The event will take place during the Health and Wellness Department’s Wellness Week held next week, from March 5-9, 2018. All students, from preschool through fifth grade, will participate in the program during their physical education classes. Families that choose to donate can begin raising money in a variety of ways prior to, as well as after the event. Collection envelopes will be supplied and AHA provides Dwight-Englewood with a web page for online donations. The final day donation envelopes will be collected April 6, 2018

During the event, there will be music and dancing, jump rope contests and basketball shooting competitions for the students which include the most consecutive jumps, the longest time jumping rope, jump rope tricks, foul shooting contest and hot shot contest. Students will use pedometers to track how many steps they can register during their class time. The event is going to be a BLAST!

02 Mar

Science Spotlight: Grade 1 – 4

Submitted by Beth Lemire

The science room continues to be a very busy place. While first graders have been studying animal homes to coincide with their study of human Houses and Homes in the classroom, second graders have been learning about the states of matter and molecules.  Third graders deepen their study of states of matter at this time of year.  Each grade learns songs appropriate for their studies and while learning about polymers they make “gak”, and non-newtonian fluids they experiment with “oobleck” (cornstarch and water). Finally, fun dry ice demonstrations abound in order to facilitate learning about sublimation!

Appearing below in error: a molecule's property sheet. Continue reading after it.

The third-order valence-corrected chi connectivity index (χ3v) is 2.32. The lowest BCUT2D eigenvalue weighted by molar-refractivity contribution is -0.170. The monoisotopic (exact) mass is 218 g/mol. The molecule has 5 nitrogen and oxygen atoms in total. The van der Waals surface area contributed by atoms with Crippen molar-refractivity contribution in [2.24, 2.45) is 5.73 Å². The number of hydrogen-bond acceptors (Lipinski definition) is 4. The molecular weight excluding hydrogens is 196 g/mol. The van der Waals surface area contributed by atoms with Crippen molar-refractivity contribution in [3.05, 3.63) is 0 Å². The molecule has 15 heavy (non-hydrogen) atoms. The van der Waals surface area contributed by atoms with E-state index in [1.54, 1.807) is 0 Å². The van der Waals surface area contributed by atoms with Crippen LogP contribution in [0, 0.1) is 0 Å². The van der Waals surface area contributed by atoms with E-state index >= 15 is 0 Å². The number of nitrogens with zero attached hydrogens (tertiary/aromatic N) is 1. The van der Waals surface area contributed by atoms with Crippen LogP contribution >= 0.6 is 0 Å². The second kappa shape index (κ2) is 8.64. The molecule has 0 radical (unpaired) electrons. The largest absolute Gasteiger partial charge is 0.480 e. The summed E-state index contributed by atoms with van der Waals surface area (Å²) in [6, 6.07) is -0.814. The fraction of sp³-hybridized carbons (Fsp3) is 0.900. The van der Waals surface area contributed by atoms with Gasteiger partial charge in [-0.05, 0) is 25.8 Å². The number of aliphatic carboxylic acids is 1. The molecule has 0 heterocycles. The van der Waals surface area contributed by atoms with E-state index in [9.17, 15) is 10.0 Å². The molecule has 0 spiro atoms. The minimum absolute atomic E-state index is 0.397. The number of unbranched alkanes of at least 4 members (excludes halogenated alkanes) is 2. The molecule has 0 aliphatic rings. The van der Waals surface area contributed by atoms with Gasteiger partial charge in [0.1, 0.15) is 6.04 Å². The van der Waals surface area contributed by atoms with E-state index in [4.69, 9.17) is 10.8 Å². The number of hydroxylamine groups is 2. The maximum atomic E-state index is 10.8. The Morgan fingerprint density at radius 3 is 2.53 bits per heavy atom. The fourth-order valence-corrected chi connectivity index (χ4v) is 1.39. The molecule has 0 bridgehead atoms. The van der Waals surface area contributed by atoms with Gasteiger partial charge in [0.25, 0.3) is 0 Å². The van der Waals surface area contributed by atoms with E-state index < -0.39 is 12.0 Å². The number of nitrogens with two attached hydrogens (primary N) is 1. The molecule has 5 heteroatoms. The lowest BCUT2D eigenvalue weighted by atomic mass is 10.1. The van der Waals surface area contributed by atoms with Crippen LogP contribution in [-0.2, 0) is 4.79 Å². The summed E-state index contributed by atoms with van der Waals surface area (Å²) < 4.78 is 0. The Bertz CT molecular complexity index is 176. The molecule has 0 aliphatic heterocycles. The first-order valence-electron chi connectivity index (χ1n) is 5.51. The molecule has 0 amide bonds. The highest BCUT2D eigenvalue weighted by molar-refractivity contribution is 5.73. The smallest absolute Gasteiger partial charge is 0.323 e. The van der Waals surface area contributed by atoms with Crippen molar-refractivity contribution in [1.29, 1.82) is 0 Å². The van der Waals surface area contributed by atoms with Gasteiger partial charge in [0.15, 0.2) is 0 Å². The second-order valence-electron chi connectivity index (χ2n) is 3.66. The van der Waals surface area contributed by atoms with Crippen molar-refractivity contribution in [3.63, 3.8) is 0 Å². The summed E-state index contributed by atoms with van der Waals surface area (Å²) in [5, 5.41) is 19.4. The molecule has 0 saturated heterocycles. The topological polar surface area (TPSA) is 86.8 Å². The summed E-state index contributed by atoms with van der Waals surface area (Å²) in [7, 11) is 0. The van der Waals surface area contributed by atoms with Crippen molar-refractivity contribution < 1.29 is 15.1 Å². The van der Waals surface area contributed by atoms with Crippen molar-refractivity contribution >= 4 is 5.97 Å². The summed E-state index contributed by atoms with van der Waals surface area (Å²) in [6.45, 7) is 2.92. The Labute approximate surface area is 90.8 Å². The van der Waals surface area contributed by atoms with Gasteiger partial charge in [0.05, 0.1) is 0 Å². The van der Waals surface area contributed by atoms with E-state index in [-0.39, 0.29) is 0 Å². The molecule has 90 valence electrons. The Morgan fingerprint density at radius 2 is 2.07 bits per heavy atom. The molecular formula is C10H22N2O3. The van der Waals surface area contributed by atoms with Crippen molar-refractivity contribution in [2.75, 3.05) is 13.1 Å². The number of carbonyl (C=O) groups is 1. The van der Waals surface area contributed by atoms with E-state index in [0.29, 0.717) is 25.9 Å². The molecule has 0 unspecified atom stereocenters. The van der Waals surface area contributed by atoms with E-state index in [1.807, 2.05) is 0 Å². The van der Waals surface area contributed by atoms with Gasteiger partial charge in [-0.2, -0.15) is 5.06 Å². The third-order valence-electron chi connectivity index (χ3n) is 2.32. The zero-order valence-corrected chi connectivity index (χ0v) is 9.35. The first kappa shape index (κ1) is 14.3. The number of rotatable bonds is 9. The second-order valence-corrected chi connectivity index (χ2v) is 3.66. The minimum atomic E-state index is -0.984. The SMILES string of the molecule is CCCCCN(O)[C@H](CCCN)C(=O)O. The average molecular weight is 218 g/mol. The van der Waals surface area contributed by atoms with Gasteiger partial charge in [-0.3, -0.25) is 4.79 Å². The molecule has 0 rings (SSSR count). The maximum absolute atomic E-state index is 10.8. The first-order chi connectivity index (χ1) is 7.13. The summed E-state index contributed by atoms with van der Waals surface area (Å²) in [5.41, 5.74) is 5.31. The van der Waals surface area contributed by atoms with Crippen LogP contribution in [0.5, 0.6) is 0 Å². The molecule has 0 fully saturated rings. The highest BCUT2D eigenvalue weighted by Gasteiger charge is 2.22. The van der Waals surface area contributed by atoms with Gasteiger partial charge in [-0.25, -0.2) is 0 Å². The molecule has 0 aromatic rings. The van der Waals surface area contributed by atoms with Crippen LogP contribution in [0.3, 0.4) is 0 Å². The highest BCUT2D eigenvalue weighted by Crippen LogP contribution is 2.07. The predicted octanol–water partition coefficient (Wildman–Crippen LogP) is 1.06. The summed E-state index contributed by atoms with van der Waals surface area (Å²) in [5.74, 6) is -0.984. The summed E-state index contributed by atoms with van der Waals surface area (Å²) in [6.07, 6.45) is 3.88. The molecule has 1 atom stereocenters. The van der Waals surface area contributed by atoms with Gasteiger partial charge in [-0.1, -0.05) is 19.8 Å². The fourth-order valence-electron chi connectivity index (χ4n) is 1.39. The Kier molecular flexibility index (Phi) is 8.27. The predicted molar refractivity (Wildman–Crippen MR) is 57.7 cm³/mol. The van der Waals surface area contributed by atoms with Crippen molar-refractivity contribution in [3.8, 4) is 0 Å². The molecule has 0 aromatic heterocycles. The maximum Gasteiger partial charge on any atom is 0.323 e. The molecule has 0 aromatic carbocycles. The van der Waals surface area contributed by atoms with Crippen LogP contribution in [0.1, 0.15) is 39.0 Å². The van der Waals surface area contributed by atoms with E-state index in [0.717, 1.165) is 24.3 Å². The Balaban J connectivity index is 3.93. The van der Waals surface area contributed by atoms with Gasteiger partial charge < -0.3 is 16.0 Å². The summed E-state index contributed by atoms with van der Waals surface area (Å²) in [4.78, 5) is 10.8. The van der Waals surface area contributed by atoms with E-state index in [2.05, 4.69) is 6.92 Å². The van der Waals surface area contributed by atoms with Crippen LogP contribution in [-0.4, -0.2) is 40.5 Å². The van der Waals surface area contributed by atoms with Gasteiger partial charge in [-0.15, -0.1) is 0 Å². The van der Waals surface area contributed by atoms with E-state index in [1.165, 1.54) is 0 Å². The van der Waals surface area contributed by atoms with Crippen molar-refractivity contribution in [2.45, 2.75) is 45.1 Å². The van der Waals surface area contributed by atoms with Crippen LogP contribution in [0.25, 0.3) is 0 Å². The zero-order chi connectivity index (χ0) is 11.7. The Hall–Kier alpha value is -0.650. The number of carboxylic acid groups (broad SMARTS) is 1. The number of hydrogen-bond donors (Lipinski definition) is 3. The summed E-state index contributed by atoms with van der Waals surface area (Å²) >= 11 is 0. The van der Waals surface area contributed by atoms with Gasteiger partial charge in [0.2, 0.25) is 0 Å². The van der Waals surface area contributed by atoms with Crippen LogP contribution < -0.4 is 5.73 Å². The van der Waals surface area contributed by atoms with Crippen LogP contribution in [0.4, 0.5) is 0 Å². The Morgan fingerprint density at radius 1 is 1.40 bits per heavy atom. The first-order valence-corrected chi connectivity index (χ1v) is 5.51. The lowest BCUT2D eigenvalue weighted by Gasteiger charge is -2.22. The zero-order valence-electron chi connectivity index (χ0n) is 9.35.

Fourth grade combines the Hudson River study with simple machines, electricity and even a little technology to create some very interesting board games! This has been an on-going endeavor that involves a lot of creative thinking, planning and small group work. While utilizing facts about the Hudson River children have used woodworking, Paper Mache and their newly honed electrical skills to create fun and informative games to play and share. In the Spring, they will re-open their Hudson River models in the outdoor garden beds that they began in the fall. Liners will be measured and secured and they will install a pump so that that it becomes a working model. Bridges and points of interest along the way will finish the project. In May, the study will culminate with a sailing trip on the Clearwater Sloop, a replica of a 19th century sloop that sailed the Hudson. You can take a look at the sloop at http://www.clearwater.org/about/the-clearwater-story/. Of course they will be planning the garden as well so it will be a busy time indeed!